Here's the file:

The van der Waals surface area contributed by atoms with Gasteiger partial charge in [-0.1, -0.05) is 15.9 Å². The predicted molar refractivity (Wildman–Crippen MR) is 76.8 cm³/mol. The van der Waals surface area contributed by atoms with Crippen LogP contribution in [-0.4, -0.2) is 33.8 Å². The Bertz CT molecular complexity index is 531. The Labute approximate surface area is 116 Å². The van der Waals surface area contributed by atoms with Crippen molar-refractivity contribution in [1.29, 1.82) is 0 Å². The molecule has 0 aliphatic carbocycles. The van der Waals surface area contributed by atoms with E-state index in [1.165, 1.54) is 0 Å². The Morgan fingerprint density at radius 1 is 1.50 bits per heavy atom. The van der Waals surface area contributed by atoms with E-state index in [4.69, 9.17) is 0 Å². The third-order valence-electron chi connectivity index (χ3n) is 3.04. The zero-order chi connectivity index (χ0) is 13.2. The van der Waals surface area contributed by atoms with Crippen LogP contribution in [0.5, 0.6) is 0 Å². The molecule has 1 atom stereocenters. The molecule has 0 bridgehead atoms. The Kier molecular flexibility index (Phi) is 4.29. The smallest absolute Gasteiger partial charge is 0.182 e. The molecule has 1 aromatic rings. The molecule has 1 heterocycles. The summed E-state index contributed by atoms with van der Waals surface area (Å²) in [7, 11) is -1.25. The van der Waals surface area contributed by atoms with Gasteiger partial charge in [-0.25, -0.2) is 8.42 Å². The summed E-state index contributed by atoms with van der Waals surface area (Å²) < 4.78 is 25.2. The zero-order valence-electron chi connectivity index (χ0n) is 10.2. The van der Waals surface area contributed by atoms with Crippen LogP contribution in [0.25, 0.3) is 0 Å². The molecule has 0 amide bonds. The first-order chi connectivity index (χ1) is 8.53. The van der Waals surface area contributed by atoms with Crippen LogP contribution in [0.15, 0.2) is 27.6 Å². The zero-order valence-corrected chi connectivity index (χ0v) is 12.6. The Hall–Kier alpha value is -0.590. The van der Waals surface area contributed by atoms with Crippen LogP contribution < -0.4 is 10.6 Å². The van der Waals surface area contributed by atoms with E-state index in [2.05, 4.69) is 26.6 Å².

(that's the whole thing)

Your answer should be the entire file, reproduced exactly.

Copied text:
The van der Waals surface area contributed by atoms with Gasteiger partial charge in [-0.1, -0.05) is 15.9 Å². The predicted molar refractivity (Wildman–Crippen MR) is 76.8 cm³/mol. The van der Waals surface area contributed by atoms with Crippen LogP contribution in [-0.4, -0.2) is 33.8 Å². The Bertz CT molecular complexity index is 531. The Labute approximate surface area is 116 Å². The van der Waals surface area contributed by atoms with Crippen molar-refractivity contribution in [1.29, 1.82) is 0 Å². The molecule has 0 aliphatic carbocycles. The van der Waals surface area contributed by atoms with E-state index in [1.165, 1.54) is 0 Å². The Morgan fingerprint density at radius 1 is 1.50 bits per heavy atom. The van der Waals surface area contributed by atoms with E-state index in [4.69, 9.17) is 0 Å². The third-order valence-electron chi connectivity index (χ3n) is 3.04. The zero-order chi connectivity index (χ0) is 13.2. The van der Waals surface area contributed by atoms with Crippen LogP contribution in [0.5, 0.6) is 0 Å². The molecule has 1 atom stereocenters. The molecule has 0 bridgehead atoms. The Kier molecular flexibility index (Phi) is 4.29. The smallest absolute Gasteiger partial charge is 0.182 e. The molecule has 1 aromatic rings. The molecule has 1 heterocycles. The summed E-state index contributed by atoms with van der Waals surface area (Å²) in [7, 11) is -1.25. The van der Waals surface area contributed by atoms with Gasteiger partial charge in [-0.25, -0.2) is 8.42 Å². The summed E-state index contributed by atoms with van der Waals surface area (Å²) < 4.78 is 25.2. The zero-order valence-electron chi connectivity index (χ0n) is 10.2. The van der Waals surface area contributed by atoms with Crippen LogP contribution in [0.25, 0.3) is 0 Å². The molecule has 0 amide bonds. The first-order chi connectivity index (χ1) is 8.53. The van der Waals surface area contributed by atoms with Crippen LogP contribution in [0.15, 0.2) is 27.6 Å². The zero-order valence-corrected chi connectivity index (χ0v) is 12.6. The Hall–Kier alpha value is -0.590. The van der Waals surface area contributed by atoms with Crippen LogP contribution < -0.4 is 10.6 Å². The van der Waals surface area contributed by atoms with E-state index in [2.05, 4.69) is 26.6 Å².